US to reduce nicotine levels in cigarettes; points to e-cigs as “lower-risk alternative” for smokers

US to reduce nicotine levels in cigarettes; points to e-cigs as “lower-risk alternative” for smokers
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In a surprise move on Friday, the United States’ Food & Drug Administration (FDA) said that it will require tobacco companies to reduce the amount of nicotine in cigarettes to make them less addictive.

The announcement is seen as “a major regulatory shift designed to move smokers toward potentially less harmful e-cigarettes.” It “is likely to upend the $130 billion American tobacco industry and potentially encourage millions of people to quit smoking”, according to Bloomberg.

Cigarette smoking kills some 480,000 people in the US every year, making tobacco the leading cause of preventable deaths in the country.

“The overwhelming amount of death and disease attributable to tobacco is caused by addiction to cigarettes — the only legal consumer product that, when used as intended, will kill half of all long-term users,” said FDA Commissioner, Scott Gottleib, when announcing the changes.

“Nicotine itself is not responsible for the cancer, the lung disease and heart disease that kill hundreds of thousands of Americans each year,” Gottlieb said. “It’s the other chemical compounds in tobacco and in the smoke created by setting tobacco on fire that directly cause illness and death.”

Tar and other substances, which are released through tobacco burning, and inhaled through smoking make cigarettes deadly.  

It is, however, the nicotine in tobacco which makes them addictive, which is why the FDA is targeting nicotine levels in cigarettes to help smokers wean themselves off the habit.

The new regulation on nicotine level, which will take some time to implement, is the first time that the US agency has moved beyond traditional measures such as requiring warning labels to be printed on cigarette packs, or imposing higher taxes on tobacco products, to dissuade smoking.

“Unless we change course, 5.6 million young people alive today will die prematurely later in life from tobacco use,” Gottleib said.

Smoking rates in the US has fallen through the years, although it has plateaued in 2015 and 2016 at 15 per cent.

“Envisioning a world where cigarettes would no longer create or sustain addiction, and where adults who still need or want nicotine could get it from alternative and less harmful sources, needs to be the cornerstone of our efforts – and we believe it’s vital that we pursue this common ground,” Gottleib said.

He added that the science of nicotine regulation, and understanding what the addictive level is, “is well established.”

“There is a threshold level below which cigarettes probably wouldn’t be addictive.,” Gottleib said.

According to Eric Donny, director of Pittsburgh’s Center for the Evaluation of Nicotine in Cigarettes, reducing nicotine substantially – by around 90 per cent – leads to smokers being less dependent on cigarettes and smoking fewer of them.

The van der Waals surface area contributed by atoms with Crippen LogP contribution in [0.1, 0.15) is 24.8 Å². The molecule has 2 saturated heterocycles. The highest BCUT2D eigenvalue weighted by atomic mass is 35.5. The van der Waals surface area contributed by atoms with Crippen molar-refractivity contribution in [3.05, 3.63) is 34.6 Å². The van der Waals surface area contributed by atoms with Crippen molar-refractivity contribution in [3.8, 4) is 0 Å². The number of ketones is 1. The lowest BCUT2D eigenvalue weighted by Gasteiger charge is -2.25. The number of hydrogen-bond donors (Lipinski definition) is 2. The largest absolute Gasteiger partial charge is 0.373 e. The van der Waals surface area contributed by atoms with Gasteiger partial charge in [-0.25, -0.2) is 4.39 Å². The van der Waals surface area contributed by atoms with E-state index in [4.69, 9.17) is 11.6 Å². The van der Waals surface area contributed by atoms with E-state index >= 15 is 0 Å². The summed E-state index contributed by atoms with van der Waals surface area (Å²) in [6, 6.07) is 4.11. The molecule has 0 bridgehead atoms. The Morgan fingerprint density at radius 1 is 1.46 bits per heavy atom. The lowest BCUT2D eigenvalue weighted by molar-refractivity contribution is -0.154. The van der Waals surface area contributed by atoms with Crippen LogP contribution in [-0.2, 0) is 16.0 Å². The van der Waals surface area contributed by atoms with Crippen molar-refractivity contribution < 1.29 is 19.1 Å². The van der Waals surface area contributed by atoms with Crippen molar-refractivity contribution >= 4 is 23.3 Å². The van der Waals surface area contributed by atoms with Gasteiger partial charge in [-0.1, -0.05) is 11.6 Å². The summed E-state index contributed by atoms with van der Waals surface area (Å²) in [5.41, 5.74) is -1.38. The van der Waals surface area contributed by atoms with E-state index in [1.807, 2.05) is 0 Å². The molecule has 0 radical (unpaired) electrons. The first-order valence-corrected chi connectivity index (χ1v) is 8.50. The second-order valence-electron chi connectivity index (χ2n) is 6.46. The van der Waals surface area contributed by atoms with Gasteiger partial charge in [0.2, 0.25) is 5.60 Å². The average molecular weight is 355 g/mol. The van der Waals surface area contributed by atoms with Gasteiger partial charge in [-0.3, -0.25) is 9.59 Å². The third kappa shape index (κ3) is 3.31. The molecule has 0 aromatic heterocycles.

“Most of the harm associated with smoking is related not to the nicotine but everything else in the smoke,” he said. “Reducing nicotine doesn’t make a cigarette safe, it just makes it less addictive.”

The FDA also announced that it is delaying for up to 4 years a key regulation affecting cigars and e-cigarettes, which includes flavored vaping products. The postponement means that such products need not be approved by the FDA for now.

This is seen as a major reprieve for companies producing such products and “opened the door [for the FDA] endorsing e-cigarettes as a means to get smokers to quit”, said The New York Times.

However, e-cigarettes producers may also be affected by the requirement for lower nicotine levels in their products.

Although Gottlieb is concerned about flavoured e-cigarettes being appealing to children or youths, and would consider regulating these, “he also noted the potential benefits to addicted cigarette smokers of products capable of delivering nicotine without having to burn tobacco.”

“We do think there’s a potential opportunity for e-cigarettes to be a lower-risk alternative to smokers who want to quit combustible cigarettes,” Gottleib told The New York Times. “We still have to figure out if they are a way to get people off combustible cigarettes. We don’t fully understand.”

The FDA announcements followed news from the United Kingdom last week where a study found that e-cigarettes indeed have helped existing cigarette smokers quit smoking.

The study, published in the British Medical Journal, conducted by scientists from California, analysed survey data from over 160,000 people spanning almost 15 years, from 2001 to 2015.

The researchers found that those who used e-cigarettes tried more often to quit smoking; and that they succeeded more often than smokers who tried to quit without using e-cigarettes.

The results provided a “strong case” that e-cigarettes have helped to increase rates of smoking cessation, they said.